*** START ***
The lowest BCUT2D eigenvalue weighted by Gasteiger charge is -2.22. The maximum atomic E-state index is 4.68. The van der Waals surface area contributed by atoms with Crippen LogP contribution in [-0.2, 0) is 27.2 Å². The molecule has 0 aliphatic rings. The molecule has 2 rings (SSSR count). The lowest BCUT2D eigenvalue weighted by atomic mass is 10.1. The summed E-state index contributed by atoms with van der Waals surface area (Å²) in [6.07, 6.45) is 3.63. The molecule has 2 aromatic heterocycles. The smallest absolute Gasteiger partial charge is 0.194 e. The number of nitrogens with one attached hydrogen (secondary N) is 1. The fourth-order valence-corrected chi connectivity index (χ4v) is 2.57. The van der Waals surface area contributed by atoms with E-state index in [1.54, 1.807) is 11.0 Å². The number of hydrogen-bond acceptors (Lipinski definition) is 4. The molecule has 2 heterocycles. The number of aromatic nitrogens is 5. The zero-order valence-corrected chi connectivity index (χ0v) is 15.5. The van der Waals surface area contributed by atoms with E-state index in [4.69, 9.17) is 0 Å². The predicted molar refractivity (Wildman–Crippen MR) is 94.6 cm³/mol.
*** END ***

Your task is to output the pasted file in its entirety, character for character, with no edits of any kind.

The lowest BCUT2D eigenvalue weighted by Gasteiger charge is -2.22. The maximum atomic E-state index is 4.68. The van der Waals surface area contributed by atoms with Crippen LogP contribution in [-0.2, 0) is 27.2 Å². The molecule has 0 aliphatic rings. The molecule has 2 rings (SSSR count). The lowest BCUT2D eigenvalue weighted by atomic mass is 10.1. The summed E-state index contributed by atoms with van der Waals surface area (Å²) in [6.07, 6.45) is 3.63. The molecule has 2 aromatic heterocycles. The smallest absolute Gasteiger partial charge is 0.194 e. The number of nitrogens with one attached hydrogen (secondary N) is 1. The fourth-order valence-corrected chi connectivity index (χ4v) is 2.57. The van der Waals surface area contributed by atoms with E-state index in [1.54, 1.807) is 11.0 Å². The number of hydrogen-bond acceptors (Lipinski definition) is 4. The molecule has 2 heterocycles. The number of aromatic nitrogens is 5. The zero-order valence-corrected chi connectivity index (χ0v) is 15.5. The van der Waals surface area contributed by atoms with E-state index in [4.69, 9.17) is 0 Å². The predicted molar refractivity (Wildman–Crippen MR) is 94.6 cm³/mol.